Departed Hamburg, 20th August, 1848 via London, where several passengers embarked
Arrived South Australia, 8th December, 1848. Passengers 275.

The SOUTH AUSTRALIAN REGISTER for the day reported the docking of the ALFRED, a ship from Germany, with 275 passengers, chiefly from Silesia and Saxony. Most of them were small farmers who intend settling upon the lands of the South Australian Company. The ALFRED was chased by the Danish man-of-war MEANDER for eight hours, during which as many as eight shots were fired, but escaped the chase by superior sailing.

The Wednesday edition of the paper included the list of passengers on the ALFRED as they waited to come ashore. In the fine print were the names of Rev Pastors Kranewitter and Klinkowstrom, Roman Catholic Priests. They were travelling first class. Despite this, the names of these first Jesuits appear tiny amongst so many fellow immigrants. In a way, their names on that list are a reminder of how small they must have felt and how tiny the Jesuit presence in Australia was at the beginning.

It was some months before Father Aloysius Kranewitter sat down to reflect in writing on the journey that brought him to Australia. He was 31 when he arrived and had been ordained only a few weeks when he boarded the ship for South Australia. Kranewitter said at the time of his ordination that he nourished a desire to go to that country in which the need of priests was greatest and that he had made a fixed determination to hold to this intention.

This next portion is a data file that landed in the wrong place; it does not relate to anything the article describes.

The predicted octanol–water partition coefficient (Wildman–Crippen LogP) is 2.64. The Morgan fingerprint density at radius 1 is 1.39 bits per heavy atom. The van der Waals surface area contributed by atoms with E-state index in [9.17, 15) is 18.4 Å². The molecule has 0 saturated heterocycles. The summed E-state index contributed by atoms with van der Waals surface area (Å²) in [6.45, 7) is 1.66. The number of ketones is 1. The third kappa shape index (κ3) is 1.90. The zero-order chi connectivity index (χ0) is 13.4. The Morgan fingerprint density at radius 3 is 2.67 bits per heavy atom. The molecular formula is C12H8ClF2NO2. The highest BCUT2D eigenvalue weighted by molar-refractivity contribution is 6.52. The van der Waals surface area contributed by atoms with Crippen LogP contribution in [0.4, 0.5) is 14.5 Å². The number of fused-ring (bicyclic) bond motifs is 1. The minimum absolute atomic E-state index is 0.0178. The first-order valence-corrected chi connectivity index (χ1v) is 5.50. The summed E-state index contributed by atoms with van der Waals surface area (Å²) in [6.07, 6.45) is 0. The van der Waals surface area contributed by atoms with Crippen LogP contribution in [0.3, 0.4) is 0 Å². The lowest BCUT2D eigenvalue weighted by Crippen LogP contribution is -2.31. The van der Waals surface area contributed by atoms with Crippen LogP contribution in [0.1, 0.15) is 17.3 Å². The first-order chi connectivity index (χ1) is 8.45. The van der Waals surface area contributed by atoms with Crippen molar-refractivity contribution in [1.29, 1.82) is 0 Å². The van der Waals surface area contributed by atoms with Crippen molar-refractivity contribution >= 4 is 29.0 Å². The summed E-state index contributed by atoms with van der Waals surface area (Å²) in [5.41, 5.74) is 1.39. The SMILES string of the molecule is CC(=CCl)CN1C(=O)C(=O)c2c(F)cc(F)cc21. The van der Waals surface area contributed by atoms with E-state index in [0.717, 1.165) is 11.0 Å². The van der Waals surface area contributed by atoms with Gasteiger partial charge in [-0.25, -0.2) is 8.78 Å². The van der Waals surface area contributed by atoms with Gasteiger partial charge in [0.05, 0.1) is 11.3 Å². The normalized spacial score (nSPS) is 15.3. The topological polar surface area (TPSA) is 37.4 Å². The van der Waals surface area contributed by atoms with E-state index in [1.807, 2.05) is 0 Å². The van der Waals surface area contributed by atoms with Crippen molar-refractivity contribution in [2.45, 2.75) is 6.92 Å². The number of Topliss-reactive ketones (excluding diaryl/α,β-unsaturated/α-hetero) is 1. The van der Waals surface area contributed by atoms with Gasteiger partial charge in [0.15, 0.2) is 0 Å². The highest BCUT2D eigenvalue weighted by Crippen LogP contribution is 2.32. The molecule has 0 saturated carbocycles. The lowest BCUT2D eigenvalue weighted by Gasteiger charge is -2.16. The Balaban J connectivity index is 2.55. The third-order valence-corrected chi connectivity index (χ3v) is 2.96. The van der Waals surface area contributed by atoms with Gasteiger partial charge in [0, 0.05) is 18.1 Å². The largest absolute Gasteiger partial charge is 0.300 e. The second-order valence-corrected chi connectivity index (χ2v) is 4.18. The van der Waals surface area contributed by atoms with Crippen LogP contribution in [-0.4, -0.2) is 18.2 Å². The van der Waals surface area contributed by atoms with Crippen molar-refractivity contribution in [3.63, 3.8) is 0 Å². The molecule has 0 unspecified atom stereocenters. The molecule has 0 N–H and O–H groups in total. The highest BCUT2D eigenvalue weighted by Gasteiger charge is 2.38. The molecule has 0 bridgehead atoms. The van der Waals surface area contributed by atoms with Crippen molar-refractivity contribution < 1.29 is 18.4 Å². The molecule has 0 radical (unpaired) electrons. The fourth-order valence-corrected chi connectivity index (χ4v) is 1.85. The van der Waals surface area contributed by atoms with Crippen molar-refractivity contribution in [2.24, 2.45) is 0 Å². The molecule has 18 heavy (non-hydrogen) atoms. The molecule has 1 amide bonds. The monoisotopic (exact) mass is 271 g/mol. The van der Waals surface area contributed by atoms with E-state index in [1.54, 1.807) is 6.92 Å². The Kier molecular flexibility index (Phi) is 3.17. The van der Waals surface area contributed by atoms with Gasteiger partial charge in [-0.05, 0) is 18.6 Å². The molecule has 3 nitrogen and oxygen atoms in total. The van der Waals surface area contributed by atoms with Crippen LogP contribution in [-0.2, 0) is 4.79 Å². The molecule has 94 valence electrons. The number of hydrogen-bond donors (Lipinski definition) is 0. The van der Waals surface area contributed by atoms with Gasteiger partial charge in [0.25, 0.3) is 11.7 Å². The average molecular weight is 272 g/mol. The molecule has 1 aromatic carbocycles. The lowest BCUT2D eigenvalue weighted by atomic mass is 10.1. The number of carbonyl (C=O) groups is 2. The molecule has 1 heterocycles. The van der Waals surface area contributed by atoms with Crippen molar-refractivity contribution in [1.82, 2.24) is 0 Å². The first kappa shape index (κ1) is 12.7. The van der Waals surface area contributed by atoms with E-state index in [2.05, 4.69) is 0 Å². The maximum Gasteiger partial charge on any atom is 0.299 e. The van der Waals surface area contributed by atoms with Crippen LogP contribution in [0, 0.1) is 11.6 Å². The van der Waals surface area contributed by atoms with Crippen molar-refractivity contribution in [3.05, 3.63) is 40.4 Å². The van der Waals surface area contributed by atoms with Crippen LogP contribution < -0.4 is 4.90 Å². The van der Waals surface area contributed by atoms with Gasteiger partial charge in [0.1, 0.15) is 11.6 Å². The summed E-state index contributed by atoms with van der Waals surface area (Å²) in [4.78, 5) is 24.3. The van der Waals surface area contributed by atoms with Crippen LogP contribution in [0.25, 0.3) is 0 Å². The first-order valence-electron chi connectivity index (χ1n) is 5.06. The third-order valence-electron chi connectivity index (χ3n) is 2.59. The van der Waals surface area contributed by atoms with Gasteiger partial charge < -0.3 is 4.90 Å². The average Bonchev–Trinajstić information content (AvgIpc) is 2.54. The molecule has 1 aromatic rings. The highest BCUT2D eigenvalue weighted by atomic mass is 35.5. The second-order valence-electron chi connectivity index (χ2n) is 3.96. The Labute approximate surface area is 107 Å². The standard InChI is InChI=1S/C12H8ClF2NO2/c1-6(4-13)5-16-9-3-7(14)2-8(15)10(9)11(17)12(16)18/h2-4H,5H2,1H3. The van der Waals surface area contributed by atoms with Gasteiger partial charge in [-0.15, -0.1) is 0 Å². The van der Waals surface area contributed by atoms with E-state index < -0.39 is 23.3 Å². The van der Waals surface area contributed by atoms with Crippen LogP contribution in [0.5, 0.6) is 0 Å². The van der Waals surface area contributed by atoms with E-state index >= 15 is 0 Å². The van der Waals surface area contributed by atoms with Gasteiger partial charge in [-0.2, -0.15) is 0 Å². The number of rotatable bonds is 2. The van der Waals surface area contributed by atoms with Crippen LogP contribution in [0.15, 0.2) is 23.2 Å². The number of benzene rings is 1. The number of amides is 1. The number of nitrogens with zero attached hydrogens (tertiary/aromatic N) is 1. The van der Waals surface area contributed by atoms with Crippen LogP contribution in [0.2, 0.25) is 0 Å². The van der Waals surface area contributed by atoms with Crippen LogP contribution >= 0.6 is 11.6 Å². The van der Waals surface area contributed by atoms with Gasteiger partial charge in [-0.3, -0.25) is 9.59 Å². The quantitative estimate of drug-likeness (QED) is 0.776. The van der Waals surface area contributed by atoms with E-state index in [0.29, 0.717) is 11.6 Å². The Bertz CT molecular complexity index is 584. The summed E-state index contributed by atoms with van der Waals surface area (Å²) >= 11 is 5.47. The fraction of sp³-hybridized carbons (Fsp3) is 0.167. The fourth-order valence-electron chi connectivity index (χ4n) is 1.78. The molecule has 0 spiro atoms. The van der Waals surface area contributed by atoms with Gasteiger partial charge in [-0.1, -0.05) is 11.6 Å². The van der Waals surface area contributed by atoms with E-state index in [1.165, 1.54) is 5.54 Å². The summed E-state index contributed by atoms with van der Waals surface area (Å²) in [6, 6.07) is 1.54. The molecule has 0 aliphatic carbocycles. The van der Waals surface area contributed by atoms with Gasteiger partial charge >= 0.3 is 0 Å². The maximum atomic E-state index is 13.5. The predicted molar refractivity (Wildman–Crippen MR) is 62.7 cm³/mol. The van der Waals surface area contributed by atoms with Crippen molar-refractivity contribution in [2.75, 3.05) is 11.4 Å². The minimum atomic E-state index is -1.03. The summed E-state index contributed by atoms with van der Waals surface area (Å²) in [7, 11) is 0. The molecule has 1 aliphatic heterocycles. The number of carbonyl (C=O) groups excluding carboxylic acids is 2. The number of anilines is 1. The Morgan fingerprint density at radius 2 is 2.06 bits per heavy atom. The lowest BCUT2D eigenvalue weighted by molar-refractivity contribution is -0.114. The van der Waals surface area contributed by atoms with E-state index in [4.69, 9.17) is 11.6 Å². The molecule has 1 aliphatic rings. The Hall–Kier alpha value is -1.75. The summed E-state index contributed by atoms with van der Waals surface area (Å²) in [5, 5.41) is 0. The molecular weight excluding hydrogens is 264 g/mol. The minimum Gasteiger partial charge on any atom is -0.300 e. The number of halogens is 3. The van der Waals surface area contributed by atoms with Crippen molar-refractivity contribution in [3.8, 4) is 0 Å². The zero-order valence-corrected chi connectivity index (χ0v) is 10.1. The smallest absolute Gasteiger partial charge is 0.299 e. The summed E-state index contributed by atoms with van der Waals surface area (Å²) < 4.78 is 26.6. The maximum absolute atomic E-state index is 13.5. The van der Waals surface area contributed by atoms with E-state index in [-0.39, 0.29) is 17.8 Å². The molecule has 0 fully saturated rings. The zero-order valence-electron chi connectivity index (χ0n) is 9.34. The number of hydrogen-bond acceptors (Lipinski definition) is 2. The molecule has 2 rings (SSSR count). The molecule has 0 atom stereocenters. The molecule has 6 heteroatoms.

In June 1849, KRANEWITTER wrote to the provincial of 'the dispersed Austrian province':

The whole sea voyage comes back to me like an unpleasant dream the remembrance of which brings little that is joyful, for nothing is more disagreeable than to be tossed for months on end on the wide desert sea which one has already been gazing on to satiety. Certainly one learns from the experience more than from a thousand books, but the study is painful ...

You cannot imagine how on the vast ocean everything that one has left behind remains close to one. You do not feel the distance, but you feel the isolation. Persons to whom one was quite indifferent are now an object of deep affection, one would here wish to kiss the feet of those whom one esteemed at home. You do not know how this comes about but it does ...

On the 15th August, our ship left Hamburg harbour. On the 23rd, I had to baptise a child of Protestant parents, and the day before a child was plunged, after I had blessed it, into the depths of the stormy sea waves. At 12 o’clock in the night I was called to the bedside of another child struggling with death. It was carried off with convulsions next day. Its foster parents were inconsolable in their grief when the body of the little infant was buried at sea.